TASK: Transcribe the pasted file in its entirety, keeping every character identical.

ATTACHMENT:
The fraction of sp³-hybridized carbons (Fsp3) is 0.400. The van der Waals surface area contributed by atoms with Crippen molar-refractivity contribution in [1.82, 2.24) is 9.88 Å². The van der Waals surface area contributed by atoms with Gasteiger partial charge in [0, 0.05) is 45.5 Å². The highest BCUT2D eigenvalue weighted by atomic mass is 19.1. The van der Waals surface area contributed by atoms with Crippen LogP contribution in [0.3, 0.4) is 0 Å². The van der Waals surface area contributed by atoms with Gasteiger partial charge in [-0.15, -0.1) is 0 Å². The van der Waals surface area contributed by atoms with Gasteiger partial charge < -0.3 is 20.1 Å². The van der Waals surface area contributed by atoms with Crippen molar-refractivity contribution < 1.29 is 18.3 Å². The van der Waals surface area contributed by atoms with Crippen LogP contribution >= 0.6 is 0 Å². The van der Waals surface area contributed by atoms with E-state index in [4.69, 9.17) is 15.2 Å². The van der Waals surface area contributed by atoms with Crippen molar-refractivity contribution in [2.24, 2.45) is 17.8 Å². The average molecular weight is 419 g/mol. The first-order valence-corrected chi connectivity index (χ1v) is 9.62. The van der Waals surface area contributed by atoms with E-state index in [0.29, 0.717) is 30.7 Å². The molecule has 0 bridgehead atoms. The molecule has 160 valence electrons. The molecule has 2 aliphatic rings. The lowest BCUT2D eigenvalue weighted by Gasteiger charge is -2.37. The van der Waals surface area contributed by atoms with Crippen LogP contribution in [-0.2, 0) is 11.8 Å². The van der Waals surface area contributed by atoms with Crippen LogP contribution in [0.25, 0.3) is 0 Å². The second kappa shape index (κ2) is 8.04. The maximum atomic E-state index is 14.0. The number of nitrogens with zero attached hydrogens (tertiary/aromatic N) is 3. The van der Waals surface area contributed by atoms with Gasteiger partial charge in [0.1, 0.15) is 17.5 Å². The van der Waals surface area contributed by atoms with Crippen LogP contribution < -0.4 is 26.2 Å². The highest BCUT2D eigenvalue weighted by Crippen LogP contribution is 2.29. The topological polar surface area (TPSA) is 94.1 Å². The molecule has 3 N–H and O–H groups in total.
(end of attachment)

The fraction of sp³-hybridized carbons (Fsp3) is 0.400. The van der Waals surface area contributed by atoms with Crippen molar-refractivity contribution in [1.82, 2.24) is 9.88 Å². The van der Waals surface area contributed by atoms with Gasteiger partial charge in [0, 0.05) is 45.5 Å². The highest BCUT2D eigenvalue weighted by atomic mass is 19.1. The van der Waals surface area contributed by atoms with Crippen LogP contribution in [0.3, 0.4) is 0 Å². The van der Waals surface area contributed by atoms with Gasteiger partial charge in [-0.15, -0.1) is 0 Å². The van der Waals surface area contributed by atoms with Gasteiger partial charge < -0.3 is 20.1 Å². The van der Waals surface area contributed by atoms with Crippen molar-refractivity contribution < 1.29 is 18.3 Å². The van der Waals surface area contributed by atoms with Crippen LogP contribution >= 0.6 is 0 Å². The van der Waals surface area contributed by atoms with E-state index in [4.69, 9.17) is 15.2 Å². The van der Waals surface area contributed by atoms with Crippen molar-refractivity contribution in [2.24, 2.45) is 17.8 Å². The average molecular weight is 419 g/mol. The first-order valence-corrected chi connectivity index (χ1v) is 9.62. The van der Waals surface area contributed by atoms with E-state index in [0.29, 0.717) is 30.7 Å². The molecule has 0 bridgehead atoms. The molecule has 160 valence electrons. The molecule has 2 aliphatic rings. The lowest BCUT2D eigenvalue weighted by Gasteiger charge is -2.37. The van der Waals surface area contributed by atoms with Crippen LogP contribution in [-0.2, 0) is 11.8 Å². The van der Waals surface area contributed by atoms with Crippen LogP contribution in [0.25, 0.3) is 0 Å². The second kappa shape index (κ2) is 8.04. The maximum atomic E-state index is 14.0. The number of nitrogens with zero attached hydrogens (tertiary/aromatic N) is 3. The van der Waals surface area contributed by atoms with Gasteiger partial charge in [0.1, 0.15) is 17.5 Å². The van der Waals surface area contributed by atoms with Crippen LogP contribution < -0.4 is 26.2 Å². The highest BCUT2D eigenvalue weighted by Crippen LogP contribution is 2.29. The topological polar surface area (TPSA) is 94.1 Å². The molecule has 3 N–H and O–H groups in total.